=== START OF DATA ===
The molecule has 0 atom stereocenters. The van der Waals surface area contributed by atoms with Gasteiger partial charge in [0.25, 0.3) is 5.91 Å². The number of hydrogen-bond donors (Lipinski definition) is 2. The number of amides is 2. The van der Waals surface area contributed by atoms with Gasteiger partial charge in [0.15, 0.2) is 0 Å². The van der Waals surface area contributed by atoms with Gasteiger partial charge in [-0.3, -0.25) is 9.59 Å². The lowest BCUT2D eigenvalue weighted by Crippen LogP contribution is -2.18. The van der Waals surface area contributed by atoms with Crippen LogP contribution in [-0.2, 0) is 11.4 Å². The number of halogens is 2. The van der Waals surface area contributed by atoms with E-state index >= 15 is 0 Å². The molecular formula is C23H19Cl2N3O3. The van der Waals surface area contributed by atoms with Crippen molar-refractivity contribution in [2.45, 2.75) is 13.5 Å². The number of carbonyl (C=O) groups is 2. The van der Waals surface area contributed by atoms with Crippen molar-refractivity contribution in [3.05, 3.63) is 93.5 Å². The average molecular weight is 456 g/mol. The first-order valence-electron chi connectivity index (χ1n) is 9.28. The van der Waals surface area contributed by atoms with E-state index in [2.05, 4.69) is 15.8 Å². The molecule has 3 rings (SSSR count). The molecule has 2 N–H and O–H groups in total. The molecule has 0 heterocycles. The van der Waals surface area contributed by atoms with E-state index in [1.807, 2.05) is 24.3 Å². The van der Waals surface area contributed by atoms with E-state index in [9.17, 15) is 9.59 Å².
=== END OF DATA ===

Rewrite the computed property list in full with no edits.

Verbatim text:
The molecule has 0 atom stereocenters. The van der Waals surface area contributed by atoms with Gasteiger partial charge in [0.25, 0.3) is 5.91 Å². The number of hydrogen-bond donors (Lipinski definition) is 2. The number of amides is 2. The van der Waals surface area contributed by atoms with Gasteiger partial charge in [0.15, 0.2) is 0 Å². The van der Waals surface area contributed by atoms with Gasteiger partial charge in [-0.3, -0.25) is 9.59 Å². The lowest BCUT2D eigenvalue weighted by Crippen LogP contribution is -2.18. The van der Waals surface area contributed by atoms with Crippen LogP contribution in [-0.2, 0) is 11.4 Å². The number of halogens is 2. The van der Waals surface area contributed by atoms with E-state index >= 15 is 0 Å². The molecular formula is C23H19Cl2N3O3. The van der Waals surface area contributed by atoms with Crippen molar-refractivity contribution in [2.45, 2.75) is 13.5 Å². The number of carbonyl (C=O) groups is 2. The van der Waals surface area contributed by atoms with Crippen molar-refractivity contribution in [3.05, 3.63) is 93.5 Å². The average molecular weight is 456 g/mol. The first-order valence-electron chi connectivity index (χ1n) is 9.28. The van der Waals surface area contributed by atoms with E-state index in [2.05, 4.69) is 15.8 Å². The molecule has 3 rings (SSSR count). The molecule has 2 N–H and O–H groups in total. The molecule has 0 heterocycles. The van der Waals surface area contributed by atoms with E-state index in [1.807, 2.05) is 24.3 Å². The van der Waals surface area contributed by atoms with E-state index in [9.17, 15) is 9.59 Å².